Sooo… the things I wanted to talk about:

Jim Murdoch’s new novel, Stranger than Fiction. I really enjoyed this, and Jim’s profoundly idiosyncratic view of the world is always fascinating. I tried to come up with one of those pithy one-liners that you are supposed to use to encapsulate a project for the movie industry (which is popularly supposed not to be able to cope with more than a sentence of information at a time) and what I decided on was Alan Bennett meets Douglas Adams! The characters from Jim’s previous novel are resurrected, having died at the end of the last one, in a manner not unreminiscent (is that a word?) of Eoin Colfer’s continuation of the work of said Douglas Adams. I loved it. Jim’s novel, I mean, not Eoin’s – haven’t read that and probably won’t – I’m not sure why I don’t like writers picking up the work of deceased literary stars and taking it on, but I don’t.

Writers who won’t – don’t get me started! I have been talking to a writer for seven months (seven!) about a project that she’s capable of achieving and has all mapped out, but she just can’t bring herself to start. Way back in 2006 Fortune Magazine’s Geoffrey Colvin wrote an article highlighting research that shows that the gap between success and failure is filled by practice and consistent feedback on the quality of that practice. Now I’m not a great fan of workshops, because I think they become an end in themselves for many people, but if some writers just used a quarter of the time they spend thinking and talking about their work on actually getting words down, they would develop some of that practice and might find that not only did their ability to work improve, but the work itself did too.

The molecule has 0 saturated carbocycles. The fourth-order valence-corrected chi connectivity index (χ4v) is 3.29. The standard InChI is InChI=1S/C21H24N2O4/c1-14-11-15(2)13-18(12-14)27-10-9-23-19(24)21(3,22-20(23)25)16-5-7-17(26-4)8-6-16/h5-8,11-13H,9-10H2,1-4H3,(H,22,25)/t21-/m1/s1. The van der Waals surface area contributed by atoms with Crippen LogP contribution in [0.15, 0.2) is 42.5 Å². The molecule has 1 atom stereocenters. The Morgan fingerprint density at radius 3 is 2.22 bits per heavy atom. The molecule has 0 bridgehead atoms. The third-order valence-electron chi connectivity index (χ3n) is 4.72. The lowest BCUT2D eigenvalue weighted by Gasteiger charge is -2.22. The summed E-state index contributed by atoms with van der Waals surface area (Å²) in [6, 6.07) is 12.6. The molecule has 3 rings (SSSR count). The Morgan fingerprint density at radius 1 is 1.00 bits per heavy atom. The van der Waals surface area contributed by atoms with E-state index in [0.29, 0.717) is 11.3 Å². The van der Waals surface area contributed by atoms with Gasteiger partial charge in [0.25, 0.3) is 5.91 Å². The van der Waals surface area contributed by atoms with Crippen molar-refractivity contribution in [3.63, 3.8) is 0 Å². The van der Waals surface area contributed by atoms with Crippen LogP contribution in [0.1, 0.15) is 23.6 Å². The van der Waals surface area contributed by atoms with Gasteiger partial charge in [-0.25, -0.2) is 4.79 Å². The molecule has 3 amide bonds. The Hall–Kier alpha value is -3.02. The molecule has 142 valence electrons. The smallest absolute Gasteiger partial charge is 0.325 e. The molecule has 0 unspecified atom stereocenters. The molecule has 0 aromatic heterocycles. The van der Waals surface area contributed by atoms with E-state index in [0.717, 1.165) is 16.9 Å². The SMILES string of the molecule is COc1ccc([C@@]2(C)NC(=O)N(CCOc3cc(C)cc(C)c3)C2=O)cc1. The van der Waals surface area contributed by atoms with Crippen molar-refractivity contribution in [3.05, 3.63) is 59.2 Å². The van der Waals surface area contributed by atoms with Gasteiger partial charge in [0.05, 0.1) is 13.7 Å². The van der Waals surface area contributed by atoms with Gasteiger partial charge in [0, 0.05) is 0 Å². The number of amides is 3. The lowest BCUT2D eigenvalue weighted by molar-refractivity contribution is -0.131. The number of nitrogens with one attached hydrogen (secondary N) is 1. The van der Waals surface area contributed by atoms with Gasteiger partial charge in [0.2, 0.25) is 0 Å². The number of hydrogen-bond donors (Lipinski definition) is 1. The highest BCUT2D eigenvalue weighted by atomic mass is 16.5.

But then there are writers who won’t stop. I feel guilt every November when I watch some talented writers diving into NaNoWriMo with flailing abandon. You see, when I was a NaNo coordinator I pushed a lot of these people into their November excess and now I watch in horror this one and only time of the year that they write anything at all. It’s an unintended by-product of NaNo frenzy that some writers find they can’t get into the habit of writing all year round, or writing without the plaudits and excitement of the massive social network that surrounds the event. And this means that in November they are happy to produce 50 or 70 or even 90 thousand words that they put in a drawer and forget about. It’s as if they store up all their writing stimulus through the year to splurge it out in one great orgy of unstoppable wordiness. Okay, it’s not my problem (I’m not a coordinator any more, for one thing) but it does worry me more than a little that NaNo might be destroying writers rather than creating them. Anybody else got any evidence, especially to disprove my theory that a few writers can only perform under NaNo stimulus?

And I was going to blog about an average day in my life, but it’s too depressing to contemplate the deadlines looming over me right now, so I shall save it for next time.

The picture shows Morgan, formerly known as Toulouse, but she wouldn't answer to it ...

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